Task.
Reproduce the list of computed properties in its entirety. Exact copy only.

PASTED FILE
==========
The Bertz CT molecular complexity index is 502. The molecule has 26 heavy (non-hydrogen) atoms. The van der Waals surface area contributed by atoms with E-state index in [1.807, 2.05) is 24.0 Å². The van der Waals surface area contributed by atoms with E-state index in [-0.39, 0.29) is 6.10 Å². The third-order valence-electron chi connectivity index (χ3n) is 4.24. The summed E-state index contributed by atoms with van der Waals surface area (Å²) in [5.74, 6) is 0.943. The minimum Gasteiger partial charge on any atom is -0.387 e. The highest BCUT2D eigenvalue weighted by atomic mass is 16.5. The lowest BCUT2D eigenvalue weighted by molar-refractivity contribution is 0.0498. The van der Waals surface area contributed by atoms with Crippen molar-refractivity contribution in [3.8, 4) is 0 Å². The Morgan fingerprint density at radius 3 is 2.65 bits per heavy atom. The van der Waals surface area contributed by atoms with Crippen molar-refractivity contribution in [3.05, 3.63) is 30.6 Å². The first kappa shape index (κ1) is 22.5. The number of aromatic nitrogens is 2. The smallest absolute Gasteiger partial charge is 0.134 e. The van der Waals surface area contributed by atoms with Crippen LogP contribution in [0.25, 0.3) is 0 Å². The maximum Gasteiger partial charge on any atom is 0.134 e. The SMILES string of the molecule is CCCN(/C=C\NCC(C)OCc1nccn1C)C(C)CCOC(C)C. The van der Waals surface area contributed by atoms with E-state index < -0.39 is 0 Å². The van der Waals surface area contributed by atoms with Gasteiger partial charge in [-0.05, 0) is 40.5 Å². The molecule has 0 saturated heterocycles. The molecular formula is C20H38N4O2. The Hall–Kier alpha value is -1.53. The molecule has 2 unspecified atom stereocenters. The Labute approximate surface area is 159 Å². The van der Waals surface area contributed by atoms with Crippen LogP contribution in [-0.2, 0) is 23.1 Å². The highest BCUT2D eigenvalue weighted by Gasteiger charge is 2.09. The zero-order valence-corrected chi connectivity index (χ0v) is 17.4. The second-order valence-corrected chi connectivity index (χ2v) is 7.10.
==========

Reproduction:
The Bertz CT molecular complexity index is 502. The molecule has 26 heavy (non-hydrogen) atoms. The van der Waals surface area contributed by atoms with E-state index in [1.807, 2.05) is 24.0 Å². The van der Waals surface area contributed by atoms with E-state index in [-0.39, 0.29) is 6.10 Å². The third-order valence-electron chi connectivity index (χ3n) is 4.24. The summed E-state index contributed by atoms with van der Waals surface area (Å²) in [5.74, 6) is 0.943. The minimum Gasteiger partial charge on any atom is -0.387 e. The highest BCUT2D eigenvalue weighted by atomic mass is 16.5. The lowest BCUT2D eigenvalue weighted by molar-refractivity contribution is 0.0498. The van der Waals surface area contributed by atoms with Crippen molar-refractivity contribution in [3.8, 4) is 0 Å². The Morgan fingerprint density at radius 3 is 2.65 bits per heavy atom. The van der Waals surface area contributed by atoms with Crippen molar-refractivity contribution in [3.05, 3.63) is 30.6 Å². The first kappa shape index (κ1) is 22.5. The number of aromatic nitrogens is 2. The smallest absolute Gasteiger partial charge is 0.134 e. The van der Waals surface area contributed by atoms with Crippen LogP contribution in [0.25, 0.3) is 0 Å². The maximum Gasteiger partial charge on any atom is 0.134 e. The SMILES string of the molecule is CCCN(/C=C\NCC(C)OCc1nccn1C)C(C)CCOC(C)C. The van der Waals surface area contributed by atoms with E-state index < -0.39 is 0 Å². The van der Waals surface area contributed by atoms with Gasteiger partial charge in [-0.05, 0) is 40.5 Å². The molecule has 0 saturated heterocycles. The molecular formula is C20H38N4O2. The Hall–Kier alpha value is -1.53. The molecule has 2 unspecified atom stereocenters. The Labute approximate surface area is 159 Å². The van der Waals surface area contributed by atoms with Crippen LogP contribution in [-0.2, 0) is 23.1 Å². The highest BCUT2D eigenvalue weighted by Gasteiger charge is 2.09. The zero-order valence-corrected chi connectivity index (χ0v) is 17.4. The second-order valence-corrected chi connectivity index (χ2v) is 7.10.